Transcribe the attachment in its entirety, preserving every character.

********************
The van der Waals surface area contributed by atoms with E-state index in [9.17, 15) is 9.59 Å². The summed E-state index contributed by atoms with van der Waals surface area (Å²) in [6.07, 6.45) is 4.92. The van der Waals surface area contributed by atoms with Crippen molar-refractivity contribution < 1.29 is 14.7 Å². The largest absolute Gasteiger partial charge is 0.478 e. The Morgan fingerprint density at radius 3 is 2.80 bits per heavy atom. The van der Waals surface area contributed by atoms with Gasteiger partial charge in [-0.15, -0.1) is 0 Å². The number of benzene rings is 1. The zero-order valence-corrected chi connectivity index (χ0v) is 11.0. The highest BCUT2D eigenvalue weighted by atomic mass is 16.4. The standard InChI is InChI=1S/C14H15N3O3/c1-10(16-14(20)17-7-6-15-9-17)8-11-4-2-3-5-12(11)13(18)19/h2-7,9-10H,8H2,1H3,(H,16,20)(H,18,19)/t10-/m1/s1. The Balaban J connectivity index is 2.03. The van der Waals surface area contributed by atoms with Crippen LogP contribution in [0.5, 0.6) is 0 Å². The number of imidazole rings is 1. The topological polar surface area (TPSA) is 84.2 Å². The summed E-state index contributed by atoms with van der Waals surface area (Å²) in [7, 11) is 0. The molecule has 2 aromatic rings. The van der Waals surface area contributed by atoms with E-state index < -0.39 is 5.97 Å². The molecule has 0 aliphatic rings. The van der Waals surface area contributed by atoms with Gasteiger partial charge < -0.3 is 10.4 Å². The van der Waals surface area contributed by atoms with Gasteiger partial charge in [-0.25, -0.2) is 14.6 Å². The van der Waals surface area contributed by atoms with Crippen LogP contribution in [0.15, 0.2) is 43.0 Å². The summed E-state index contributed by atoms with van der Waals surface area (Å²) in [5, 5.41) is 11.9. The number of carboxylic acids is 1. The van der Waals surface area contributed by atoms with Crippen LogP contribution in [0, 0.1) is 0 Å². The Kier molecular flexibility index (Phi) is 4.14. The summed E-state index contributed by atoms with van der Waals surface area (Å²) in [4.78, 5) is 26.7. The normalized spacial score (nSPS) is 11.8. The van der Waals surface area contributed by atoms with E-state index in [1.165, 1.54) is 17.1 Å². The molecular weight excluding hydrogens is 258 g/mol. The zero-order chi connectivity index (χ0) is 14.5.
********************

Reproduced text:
The van der Waals surface area contributed by atoms with E-state index in [9.17, 15) is 9.59 Å². The summed E-state index contributed by atoms with van der Waals surface area (Å²) in [6.07, 6.45) is 4.92. The van der Waals surface area contributed by atoms with Crippen molar-refractivity contribution < 1.29 is 14.7 Å². The largest absolute Gasteiger partial charge is 0.478 e. The Morgan fingerprint density at radius 3 is 2.80 bits per heavy atom. The van der Waals surface area contributed by atoms with Gasteiger partial charge in [-0.15, -0.1) is 0 Å². The number of benzene rings is 1. The zero-order valence-corrected chi connectivity index (χ0v) is 11.0. The highest BCUT2D eigenvalue weighted by atomic mass is 16.4. The standard InChI is InChI=1S/C14H15N3O3/c1-10(16-14(20)17-7-6-15-9-17)8-11-4-2-3-5-12(11)13(18)19/h2-7,9-10H,8H2,1H3,(H,16,20)(H,18,19)/t10-/m1/s1. The Balaban J connectivity index is 2.03. The van der Waals surface area contributed by atoms with Crippen LogP contribution in [0.5, 0.6) is 0 Å². The number of imidazole rings is 1. The topological polar surface area (TPSA) is 84.2 Å². The summed E-state index contributed by atoms with van der Waals surface area (Å²) in [7, 11) is 0. The molecule has 2 aromatic rings. The van der Waals surface area contributed by atoms with E-state index < -0.39 is 5.97 Å². The molecule has 0 aliphatic rings. The van der Waals surface area contributed by atoms with Gasteiger partial charge < -0.3 is 10.4 Å². The van der Waals surface area contributed by atoms with Gasteiger partial charge in [-0.25, -0.2) is 14.6 Å². The van der Waals surface area contributed by atoms with Crippen LogP contribution in [0.15, 0.2) is 43.0 Å². The summed E-state index contributed by atoms with van der Waals surface area (Å²) in [5, 5.41) is 11.9. The number of carboxylic acids is 1. The van der Waals surface area contributed by atoms with Crippen LogP contribution in [0, 0.1) is 0 Å². The Kier molecular flexibility index (Phi) is 4.14. The summed E-state index contributed by atoms with van der Waals surface area (Å²) in [4.78, 5) is 26.7. The normalized spacial score (nSPS) is 11.8. The van der Waals surface area contributed by atoms with E-state index in [1.165, 1.54) is 17.1 Å². The molecular weight excluding hydrogens is 258 g/mol. The zero-order chi connectivity index (χ0) is 14.5.